are required to focus or limit the scope so that desirable windings

can be found [16]. The assumptions considered here are machine

has three phases, all slots are filled, each slot has two coil sides

or double layer windings, only balanced windings are considered

all coils have the same number of turns and all span the same

number of slots.

Number of stator slots is 24 (N

s

= 24), number of poles is 4

(N

m

= 4), motor constant is 0.7 (K

m

= 0.7), minimum skew

required to eliminate cogging torque is 1 (α

sk

= 1). Fig 1 shows

the winding layout of the machine.

Fig 1. Winding layout of the machine

Winding type is selected as overlapping; the winding definition

is defined by wire size, which is set to be 0.885mm and 0.800mm

from the metric table, and the material between the liner and

lamination is set as air as shown in picture. Number of strands in

hand is set to 14 and conductor separation is 0.025mm.

Conductor/ slot and conductor/ slot drawn should be same.

V. R

OTOR AND STATOR MATERILA SELECTION

Kind of material selected for rotor and stator of

HSPMG is very critical as it affects the losses and overall

efficiency of the machine. Selection of the material depends on

the application of the machine plus cost, saturation flux,

permeability and core losses. We need the material which offers

minimum losses at high-speed operation to be selected for this

design.

6.5%SiFe is selected as a rotor and stator material, the potential

benefits are reduced iron losses,

Low Magneto-striction, high

permeability, stable quality, non-oriented and operating

temperature range on high speed operation. Table below shows

some features of 6.5%SiFe also known as JNEX core material.

Property value

Saturation flux density 1.6 Tesla.

Typical core loss (50kHz, 100mT) 650mW/cm

3

.

Curie temperature 700°C.

Operating temperature range -30°C to 200°C.

Table 1. Properties of 6.5%SiFe

VI. L

OSSES CALCULATION IN MACHINE

Basic losses in HSPMG can be categorised as follows as

discussed in[17]

1. Stator losses

2. Rotor eddy current losses

3. Winding losses

B

g

=

h

m

h

m

+

g

.B

r

P+jQ =q.V.I

m=

N

s

2.p.q

Stator losses Stator losses made up of copper losses and iron

losses. Copper losses consist of conventional I

2

R loss and stray

losses which are due to the skin effect and proximity effect.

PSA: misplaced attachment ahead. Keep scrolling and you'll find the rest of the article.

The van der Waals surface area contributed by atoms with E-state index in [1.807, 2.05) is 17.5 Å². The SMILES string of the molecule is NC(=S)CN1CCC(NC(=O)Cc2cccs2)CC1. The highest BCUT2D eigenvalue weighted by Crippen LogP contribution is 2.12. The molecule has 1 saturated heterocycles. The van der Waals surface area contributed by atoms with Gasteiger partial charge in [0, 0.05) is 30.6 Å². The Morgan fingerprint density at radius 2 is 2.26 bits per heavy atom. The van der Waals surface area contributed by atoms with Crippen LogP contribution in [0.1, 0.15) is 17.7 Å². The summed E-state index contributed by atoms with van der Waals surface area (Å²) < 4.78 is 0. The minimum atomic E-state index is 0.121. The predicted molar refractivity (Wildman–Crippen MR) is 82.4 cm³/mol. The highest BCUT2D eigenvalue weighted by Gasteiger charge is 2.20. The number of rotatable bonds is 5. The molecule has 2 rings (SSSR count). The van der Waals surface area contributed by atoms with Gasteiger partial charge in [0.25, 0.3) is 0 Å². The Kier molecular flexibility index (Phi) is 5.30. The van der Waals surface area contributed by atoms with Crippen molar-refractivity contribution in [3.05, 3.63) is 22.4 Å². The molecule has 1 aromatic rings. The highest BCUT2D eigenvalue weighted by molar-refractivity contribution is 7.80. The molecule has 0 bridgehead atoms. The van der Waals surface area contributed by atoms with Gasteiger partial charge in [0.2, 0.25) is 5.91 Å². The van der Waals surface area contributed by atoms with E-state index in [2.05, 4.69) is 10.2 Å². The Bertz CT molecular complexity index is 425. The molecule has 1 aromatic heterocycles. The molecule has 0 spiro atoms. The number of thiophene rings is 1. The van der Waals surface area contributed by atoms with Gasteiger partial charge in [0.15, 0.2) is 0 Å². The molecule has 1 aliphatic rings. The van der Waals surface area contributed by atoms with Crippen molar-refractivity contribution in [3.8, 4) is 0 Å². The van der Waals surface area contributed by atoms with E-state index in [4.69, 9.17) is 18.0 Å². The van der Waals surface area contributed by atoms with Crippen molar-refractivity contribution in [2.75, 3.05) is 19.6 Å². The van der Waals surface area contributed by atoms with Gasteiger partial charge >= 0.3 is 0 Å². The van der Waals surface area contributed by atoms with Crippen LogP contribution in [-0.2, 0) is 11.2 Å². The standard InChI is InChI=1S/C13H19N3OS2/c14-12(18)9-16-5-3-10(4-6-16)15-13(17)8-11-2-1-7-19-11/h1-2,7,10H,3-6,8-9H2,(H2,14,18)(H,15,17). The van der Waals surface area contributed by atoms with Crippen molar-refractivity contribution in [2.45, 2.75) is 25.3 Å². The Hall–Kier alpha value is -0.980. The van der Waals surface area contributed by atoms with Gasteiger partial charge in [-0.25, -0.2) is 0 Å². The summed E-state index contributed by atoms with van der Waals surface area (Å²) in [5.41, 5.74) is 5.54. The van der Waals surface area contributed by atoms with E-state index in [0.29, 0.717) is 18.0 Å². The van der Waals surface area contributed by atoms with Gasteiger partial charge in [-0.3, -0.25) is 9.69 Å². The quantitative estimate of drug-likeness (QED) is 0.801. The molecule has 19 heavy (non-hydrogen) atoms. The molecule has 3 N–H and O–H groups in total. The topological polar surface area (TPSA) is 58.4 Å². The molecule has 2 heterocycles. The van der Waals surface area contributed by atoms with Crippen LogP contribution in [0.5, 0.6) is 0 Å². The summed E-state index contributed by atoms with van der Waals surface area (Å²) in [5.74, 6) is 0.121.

I

2

R

losses can be calculated by the following equation.

=

Stray losses consist of (a) skin effect causing because of the same

source conductors and (b) proximity effect which is because of

the electromagnetic field induced in two adjacent conductors

sharing the one slot.

The intensity of skin effect can be analysed

by skin depth which is a measure of a distance of a current flow

along the surface of the material and reduces in amplitude by a

factor 1/e, where e = 2.71828. Skin depth can be calculated by

the formula given below.

δ=2

ωμ

σ

Losses because of proximity effects of the conductor can be

estimated based on the equation below as given below.

=

(

−1)

Iron losses include hysteresis and eddy current losses,

hysteresis

loss per unit volume in terms of maximum flux density and

frequency can be analysed by the following formula.

=η

The eddy current loss per unit volume at lower frequencies

is given by the following equation.

=

Eddy current loss further divided into two classes (a)

classical eddy current and (b) excess eddy current for more

accurate calculation. So, for a given frequency, the iron losses of

the machine are calculated as below.

=

+

()

+

()

Rotor eddy current Losses

Eddy current losses can be

divided into three categories as below. (a)No-load rotor eddy

current losses caused by the presence of stator slots, (b)On-load

rotor eddy current losses caused by winding’s harmonics (space

harmonics), (c)On-load rotor eddy current loss induced by the

time harmonics of the phase currents (PWM). Generally,

following relationship can be used to calculate the eddy current

losses.

=

/

Since rotor loss caused by time harmonics is dominant in most

applications, increasing the switching frequency and using

external line inductance to reduce current THD is a very

effective way to reduce rotor loss[17].

Winding Losses winding in air cause losses as well, power

is needed to control the drag resistance of rotor cylinder.

Different gases or fluids are also used in between rotor and

stator, so winding losses is a function different operating

conditions such as temperature, density, the pressure of these

fluids/gases and the rotational speed of the shaft. Winding loss

can be estimated by the following equation.

=

There are frictional losses as well because of surface roughness

of rotor and stator should also be taken into account for the more

precise calculation of overall losses.

VII. M

ACHINE

’

S BASIC MODEL AND SIZING

We can model our machine as a phasor circuit as follows. As

the machine is assumed to be balanced so the parameters for one

phase can be determined and applied to other two phases. The